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Players losing the PR war

The players take a PR hit, but it's a calculated risk. Can they recover?
The players take a PR hit, but it's a calculated risk. Can they recover?

Yesterday on Turf Show Radio, 3k and I talked a little about the lockout, the giant elephant in the room that's taking a dump on the 2011 NFL season. One of the most interesting points of the whole discussion was 3k's assertion that the public sentiment had turned against the players. We can hate both sides, plenty of seething anger to go around.

3k made a solid point. Once the NFL and the NFLPA bargained down from their initial $1 billion ask to splitting the difference of the some $700 million the two sides had gotten down to through talks, the union's decision to reject the offer, decertify and send the case to court made it all about money. Not the safety and health issues. The owners had just a little more money, the 18-game season was essentially tabled for 2 years...from a fan perspective, it was a pretty good deal. It was certainly enough to save football, each side walking away with something gained, something lost. Of course, you can be forgiven if you forgot how negotiations worked, since America seems to have completely lost the ability to compromise anymore. It's hard to feel too much sympathy for the players after that....and I was pretty pro player in this thing.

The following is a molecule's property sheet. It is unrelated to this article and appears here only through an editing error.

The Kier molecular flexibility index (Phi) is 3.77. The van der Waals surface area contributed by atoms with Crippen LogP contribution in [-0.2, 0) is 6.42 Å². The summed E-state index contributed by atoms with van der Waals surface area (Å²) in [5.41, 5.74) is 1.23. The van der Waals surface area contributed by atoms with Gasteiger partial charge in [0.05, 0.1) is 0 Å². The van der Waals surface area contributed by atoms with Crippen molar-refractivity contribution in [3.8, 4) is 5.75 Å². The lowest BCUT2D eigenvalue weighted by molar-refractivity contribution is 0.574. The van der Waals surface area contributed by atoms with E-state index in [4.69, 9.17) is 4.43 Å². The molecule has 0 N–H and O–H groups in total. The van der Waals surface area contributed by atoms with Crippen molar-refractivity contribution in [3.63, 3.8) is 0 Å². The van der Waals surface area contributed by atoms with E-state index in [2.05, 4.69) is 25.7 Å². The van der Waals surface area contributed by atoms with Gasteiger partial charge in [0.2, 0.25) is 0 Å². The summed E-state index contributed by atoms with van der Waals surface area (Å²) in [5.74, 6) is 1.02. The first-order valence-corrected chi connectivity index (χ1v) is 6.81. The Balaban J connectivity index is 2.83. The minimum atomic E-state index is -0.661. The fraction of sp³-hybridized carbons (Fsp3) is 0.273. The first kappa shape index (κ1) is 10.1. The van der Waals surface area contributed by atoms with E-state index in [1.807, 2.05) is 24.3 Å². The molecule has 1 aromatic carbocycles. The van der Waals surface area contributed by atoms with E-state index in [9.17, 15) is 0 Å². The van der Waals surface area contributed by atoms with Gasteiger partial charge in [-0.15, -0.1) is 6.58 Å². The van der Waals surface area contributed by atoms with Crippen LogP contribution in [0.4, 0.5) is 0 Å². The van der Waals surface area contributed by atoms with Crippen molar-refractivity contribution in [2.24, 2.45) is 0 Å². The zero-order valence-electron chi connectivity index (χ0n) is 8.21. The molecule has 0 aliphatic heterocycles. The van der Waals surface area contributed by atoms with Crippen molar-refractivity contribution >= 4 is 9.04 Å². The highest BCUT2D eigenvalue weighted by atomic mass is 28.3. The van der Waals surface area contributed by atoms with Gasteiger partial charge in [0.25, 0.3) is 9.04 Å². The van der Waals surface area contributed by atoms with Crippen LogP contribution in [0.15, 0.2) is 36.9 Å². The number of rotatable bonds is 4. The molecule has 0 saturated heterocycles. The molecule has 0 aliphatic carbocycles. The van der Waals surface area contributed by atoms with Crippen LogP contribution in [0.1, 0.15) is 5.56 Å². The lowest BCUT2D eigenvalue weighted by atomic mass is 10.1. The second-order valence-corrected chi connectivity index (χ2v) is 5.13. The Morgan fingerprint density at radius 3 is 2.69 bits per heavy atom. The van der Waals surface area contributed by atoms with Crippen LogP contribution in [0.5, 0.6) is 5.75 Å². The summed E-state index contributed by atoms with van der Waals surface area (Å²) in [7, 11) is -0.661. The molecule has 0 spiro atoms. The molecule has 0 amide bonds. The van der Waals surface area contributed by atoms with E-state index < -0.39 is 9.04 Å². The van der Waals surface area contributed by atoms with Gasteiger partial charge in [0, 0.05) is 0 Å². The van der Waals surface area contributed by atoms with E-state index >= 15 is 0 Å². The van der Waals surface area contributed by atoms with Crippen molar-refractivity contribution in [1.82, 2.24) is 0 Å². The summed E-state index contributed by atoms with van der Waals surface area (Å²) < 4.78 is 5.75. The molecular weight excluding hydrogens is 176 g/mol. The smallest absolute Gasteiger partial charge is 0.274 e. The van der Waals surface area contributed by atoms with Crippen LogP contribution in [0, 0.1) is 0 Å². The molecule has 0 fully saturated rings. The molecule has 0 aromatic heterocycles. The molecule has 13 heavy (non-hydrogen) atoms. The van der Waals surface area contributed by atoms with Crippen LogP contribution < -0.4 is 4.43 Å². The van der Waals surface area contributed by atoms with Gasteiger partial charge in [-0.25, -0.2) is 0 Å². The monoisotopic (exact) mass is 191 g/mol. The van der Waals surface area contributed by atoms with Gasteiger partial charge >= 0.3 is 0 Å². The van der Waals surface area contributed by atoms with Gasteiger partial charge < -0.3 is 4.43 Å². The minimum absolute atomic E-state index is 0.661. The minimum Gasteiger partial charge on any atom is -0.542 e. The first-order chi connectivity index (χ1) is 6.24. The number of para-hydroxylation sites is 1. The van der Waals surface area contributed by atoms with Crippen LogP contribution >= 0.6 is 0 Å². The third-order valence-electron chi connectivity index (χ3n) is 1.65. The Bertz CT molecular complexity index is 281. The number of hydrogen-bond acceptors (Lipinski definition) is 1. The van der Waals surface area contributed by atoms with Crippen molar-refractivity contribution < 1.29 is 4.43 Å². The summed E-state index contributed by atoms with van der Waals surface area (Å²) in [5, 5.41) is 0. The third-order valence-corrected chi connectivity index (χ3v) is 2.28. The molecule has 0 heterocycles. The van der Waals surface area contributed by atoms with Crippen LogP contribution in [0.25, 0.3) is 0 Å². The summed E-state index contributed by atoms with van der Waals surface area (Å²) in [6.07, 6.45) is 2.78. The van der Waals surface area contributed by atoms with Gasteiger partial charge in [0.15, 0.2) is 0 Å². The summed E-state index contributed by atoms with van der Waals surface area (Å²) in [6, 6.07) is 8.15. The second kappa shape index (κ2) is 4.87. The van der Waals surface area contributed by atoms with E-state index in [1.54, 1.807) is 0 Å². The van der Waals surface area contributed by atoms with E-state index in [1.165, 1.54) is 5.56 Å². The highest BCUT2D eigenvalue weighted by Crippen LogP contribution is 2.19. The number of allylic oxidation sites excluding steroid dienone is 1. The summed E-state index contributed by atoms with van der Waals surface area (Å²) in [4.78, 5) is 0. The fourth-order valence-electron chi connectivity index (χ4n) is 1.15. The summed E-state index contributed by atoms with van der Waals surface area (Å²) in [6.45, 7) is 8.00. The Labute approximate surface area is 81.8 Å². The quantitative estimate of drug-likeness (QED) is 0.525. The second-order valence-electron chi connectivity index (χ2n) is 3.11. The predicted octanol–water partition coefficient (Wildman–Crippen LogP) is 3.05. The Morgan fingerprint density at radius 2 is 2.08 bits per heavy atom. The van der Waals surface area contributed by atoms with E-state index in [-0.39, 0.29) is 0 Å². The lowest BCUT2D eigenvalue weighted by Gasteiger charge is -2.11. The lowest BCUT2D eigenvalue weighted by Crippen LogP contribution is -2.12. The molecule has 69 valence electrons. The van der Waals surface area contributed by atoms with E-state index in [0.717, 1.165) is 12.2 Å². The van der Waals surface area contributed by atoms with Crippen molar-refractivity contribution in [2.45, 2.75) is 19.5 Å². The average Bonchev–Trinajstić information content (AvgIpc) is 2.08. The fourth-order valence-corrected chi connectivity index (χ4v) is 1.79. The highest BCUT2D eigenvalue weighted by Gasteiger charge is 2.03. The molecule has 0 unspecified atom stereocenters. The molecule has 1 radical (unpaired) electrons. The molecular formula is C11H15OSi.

As if to underscore it all, the comments made by Steelers owner Art Rooney, II, one of the more player friendly owners a moderate next to angry reactionaries in that same circle, are pretty damning for the players affiliation formerly known as the NFLPA. Rooney basically accuses the union of an unwillingness to budge at all, having made a predetermined decision to decertify and pack up for court. Said Rooney:

There wasn't a lot of yelling and finger-pointing, but there was some. More than anything, it was frustrating in that there just wasn't a lot of movement. There just didn't seem to be a lot of interest on their side in getting something done and we just came away from it with the impression that this was their plan all along - to decertify and take this thing into the courts.

I think the players were pretty emboldened by Doty's decision to take away the owners' lockout insurance in the form of guaranteed TV contracts. I would even go so far as to say that a very well paid bird in a $7,000 suit whispered in the union's ear that they could get everything they want in court, or at least have a damn good shot at it, It certainly looks like the ruling gives them a shot at it.

Sentiment may be turning against the players, but you don't have to win the public relations war in a courtroom. They'll take their chance at getting the season back on track and go into PR damage control while the lawyers fight it out and fans are placated with real live football.

If there's a silver lining here, it's that nearly everyone, owners and players, recognize the likelihood of an injunction stopping a lockout happening soon. Rooney's not the only one who thinks so.

Jump into the fray.